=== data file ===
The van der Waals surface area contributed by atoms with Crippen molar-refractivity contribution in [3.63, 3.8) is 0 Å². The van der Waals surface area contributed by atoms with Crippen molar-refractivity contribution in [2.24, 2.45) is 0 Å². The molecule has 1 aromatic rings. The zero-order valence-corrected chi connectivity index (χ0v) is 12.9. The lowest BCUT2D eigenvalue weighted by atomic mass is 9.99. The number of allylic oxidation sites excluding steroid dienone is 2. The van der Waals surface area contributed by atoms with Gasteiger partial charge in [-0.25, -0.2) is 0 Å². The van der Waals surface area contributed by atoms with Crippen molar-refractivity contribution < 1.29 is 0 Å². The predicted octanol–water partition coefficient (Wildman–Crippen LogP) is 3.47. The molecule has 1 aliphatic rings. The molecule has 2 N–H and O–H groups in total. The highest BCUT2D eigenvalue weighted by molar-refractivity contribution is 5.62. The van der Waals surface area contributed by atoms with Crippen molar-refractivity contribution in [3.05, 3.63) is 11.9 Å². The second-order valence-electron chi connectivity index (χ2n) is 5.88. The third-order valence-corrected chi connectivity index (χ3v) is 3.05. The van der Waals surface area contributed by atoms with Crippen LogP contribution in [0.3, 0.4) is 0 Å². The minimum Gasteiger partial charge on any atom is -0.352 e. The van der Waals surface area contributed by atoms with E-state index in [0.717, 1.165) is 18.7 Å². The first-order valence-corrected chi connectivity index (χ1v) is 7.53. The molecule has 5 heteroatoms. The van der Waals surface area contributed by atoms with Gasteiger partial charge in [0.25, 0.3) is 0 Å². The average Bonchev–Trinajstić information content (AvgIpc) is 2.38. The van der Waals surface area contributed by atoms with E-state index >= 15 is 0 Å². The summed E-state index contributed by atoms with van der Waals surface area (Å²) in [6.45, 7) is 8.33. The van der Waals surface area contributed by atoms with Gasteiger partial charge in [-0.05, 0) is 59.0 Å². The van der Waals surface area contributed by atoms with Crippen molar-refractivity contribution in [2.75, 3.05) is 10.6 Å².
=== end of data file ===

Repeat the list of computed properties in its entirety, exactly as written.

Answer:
The van der Waals surface area contributed by atoms with Crippen molar-refractivity contribution in [3.63, 3.8) is 0 Å². The van der Waals surface area contributed by atoms with Crippen molar-refractivity contribution in [2.24, 2.45) is 0 Å². The molecule has 1 aromatic rings. The zero-order valence-corrected chi connectivity index (χ0v) is 12.9. The lowest BCUT2D eigenvalue weighted by atomic mass is 9.99. The number of allylic oxidation sites excluding steroid dienone is 2. The van der Waals surface area contributed by atoms with Gasteiger partial charge in [-0.25, -0.2) is 0 Å². The van der Waals surface area contributed by atoms with Crippen molar-refractivity contribution < 1.29 is 0 Å². The predicted octanol–water partition coefficient (Wildman–Crippen LogP) is 3.47. The molecule has 1 aliphatic rings. The molecule has 2 N–H and O–H groups in total. The highest BCUT2D eigenvalue weighted by molar-refractivity contribution is 5.62. The van der Waals surface area contributed by atoms with Crippen molar-refractivity contribution in [3.05, 3.63) is 11.9 Å². The second-order valence-electron chi connectivity index (χ2n) is 5.88. The third-order valence-corrected chi connectivity index (χ3v) is 3.05. The van der Waals surface area contributed by atoms with Crippen LogP contribution in [0.3, 0.4) is 0 Å². The minimum Gasteiger partial charge on any atom is -0.352 e. The van der Waals surface area contributed by atoms with E-state index in [0.717, 1.165) is 18.7 Å². The first-order valence-corrected chi connectivity index (χ1v) is 7.53. The molecule has 5 heteroatoms. The van der Waals surface area contributed by atoms with Gasteiger partial charge in [0.25, 0.3) is 0 Å². The average Bonchev–Trinajstić information content (AvgIpc) is 2.38. The van der Waals surface area contributed by atoms with E-state index >= 15 is 0 Å². The summed E-state index contributed by atoms with van der Waals surface area (Å²) in [6.45, 7) is 8.33. The van der Waals surface area contributed by atoms with Gasteiger partial charge in [-0.05, 0) is 59.0 Å². The van der Waals surface area contributed by atoms with Crippen molar-refractivity contribution in [2.75, 3.05) is 10.6 Å².